Waituna Dairy Farmers Fined for Effluent Discharges

Monday 13 June 2011, 7:44AM
By Environment Southland


Waituna dairy farm manager Kevin Belling and his wife Rhonda Raymond-Williams have each been convicted and fined in the Invercargill District Court for four breaches of the Resource Management Act last September and October.

Two of the charges related to separate incidents where dairy effluent had ponded on their property after being sprayed from a travelling irrigator, and may have entered a watercourse. Another charge related to sludge and effluent from a concrete race flowing through a hole in a wall into a ditch, which fed into a tributary of the Waituna Stream. The fourth charge concerned dead cows being dumped in a hole in circumstances where they would have contaminated groundwater.

Mr Belling accepted responsibility for the offences and Judge Jane Borthwick fined him a total of $60,000 plus court costs - $20,000 and $25,000 on the charges relating to the failed travelling irrigator and $7,500 on each of the other two charges. Raymond-Williams, who owns the property and holds the resource consent for discharging effluent, was fined $1,500 plus costs on each charge.

Environment Southland brought the prosecutions and its solicitor Barry Slowley said that the property had been found to be significantly non-compliant on five out of seven inspections, and had achieved a marginal pass on the other two occasions. The experienced compliance officer who inspected the property in September and October had commented that “the environmental state of the property is one of the worst, if not the worst, that he has seen in the Southland Region,” Mr Slowley told the court.

“Mr Belling’s attitude during the two inspections was quite belligerent and he did not appear to accept the likely impact of his farming practices on the environment. Mr Belling appears to believe that he can discharge effluent to land in any quantity and by any means as long as it does not affect surface water.”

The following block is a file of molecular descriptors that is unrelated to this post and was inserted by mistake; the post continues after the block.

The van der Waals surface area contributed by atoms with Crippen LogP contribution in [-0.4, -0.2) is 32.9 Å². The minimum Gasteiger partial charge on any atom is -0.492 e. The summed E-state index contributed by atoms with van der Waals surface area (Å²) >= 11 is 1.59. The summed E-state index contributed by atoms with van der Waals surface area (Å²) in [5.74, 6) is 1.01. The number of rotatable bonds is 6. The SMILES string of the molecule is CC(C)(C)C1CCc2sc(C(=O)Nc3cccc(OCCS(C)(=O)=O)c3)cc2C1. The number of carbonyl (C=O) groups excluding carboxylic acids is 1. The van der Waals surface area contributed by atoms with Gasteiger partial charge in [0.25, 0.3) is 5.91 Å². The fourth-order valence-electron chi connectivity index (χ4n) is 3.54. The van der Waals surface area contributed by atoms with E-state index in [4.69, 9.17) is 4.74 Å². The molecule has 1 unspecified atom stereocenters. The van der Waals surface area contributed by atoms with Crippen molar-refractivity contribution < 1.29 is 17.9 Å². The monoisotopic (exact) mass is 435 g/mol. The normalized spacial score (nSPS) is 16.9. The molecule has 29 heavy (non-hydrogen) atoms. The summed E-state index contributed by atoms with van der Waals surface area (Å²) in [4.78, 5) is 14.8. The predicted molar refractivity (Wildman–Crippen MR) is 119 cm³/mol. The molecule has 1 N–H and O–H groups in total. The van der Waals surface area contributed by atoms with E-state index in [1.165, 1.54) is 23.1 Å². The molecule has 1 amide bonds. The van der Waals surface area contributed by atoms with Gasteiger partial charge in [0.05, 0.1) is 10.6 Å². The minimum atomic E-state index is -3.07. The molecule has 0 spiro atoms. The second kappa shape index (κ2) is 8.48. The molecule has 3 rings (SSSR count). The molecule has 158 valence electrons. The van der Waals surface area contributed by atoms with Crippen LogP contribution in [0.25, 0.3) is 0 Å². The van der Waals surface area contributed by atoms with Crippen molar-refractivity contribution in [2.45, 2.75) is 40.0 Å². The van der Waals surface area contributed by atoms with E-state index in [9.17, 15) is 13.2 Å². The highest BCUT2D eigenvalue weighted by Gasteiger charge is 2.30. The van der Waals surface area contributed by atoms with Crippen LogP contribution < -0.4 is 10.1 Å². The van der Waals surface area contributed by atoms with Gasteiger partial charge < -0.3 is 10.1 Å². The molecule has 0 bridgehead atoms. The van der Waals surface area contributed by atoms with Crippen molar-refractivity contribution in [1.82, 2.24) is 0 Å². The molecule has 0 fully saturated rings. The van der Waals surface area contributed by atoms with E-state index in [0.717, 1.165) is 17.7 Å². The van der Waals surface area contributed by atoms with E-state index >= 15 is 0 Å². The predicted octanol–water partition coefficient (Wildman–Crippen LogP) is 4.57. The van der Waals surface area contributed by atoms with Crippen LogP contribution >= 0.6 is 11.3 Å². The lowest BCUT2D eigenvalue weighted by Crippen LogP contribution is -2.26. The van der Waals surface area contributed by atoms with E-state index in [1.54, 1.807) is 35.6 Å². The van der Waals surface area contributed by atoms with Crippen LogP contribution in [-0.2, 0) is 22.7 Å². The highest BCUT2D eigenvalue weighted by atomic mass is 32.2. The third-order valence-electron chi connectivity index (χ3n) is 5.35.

Belling told the court he accepted that “our management practices in hindsight have been risky” but submitted that the effluent system on the farm complied with the conditions imposed on the resource consent when it was granted in 1994. He said Environment Southland should have required them to upgrade their infrastructure and put in more storage when the consent was renewed in 2005. 

The travelling irrigator had now been replaced with a low-application rate irrigation system and he intended to build a new pond to provide extended storage.

Judge Borthwick was unimpressed with Belling’s submission that his effluent pond had insufficient storage, and that he had chosen to irrigate when ground conditions were unsuitable in preference to letting the pond overflow. The consent conditions for effluent storage were a minimum, not a maximum, she said. The succession of poor results from inspections should have made them realise that their system was inadequate. “It should have been apparent to you for a while, that you were not coping with the environment you were farming in.”

“Many of the factors you put forward as mitigation as I see as aggravation, and I am concerned that you do not see them the same way,” she said.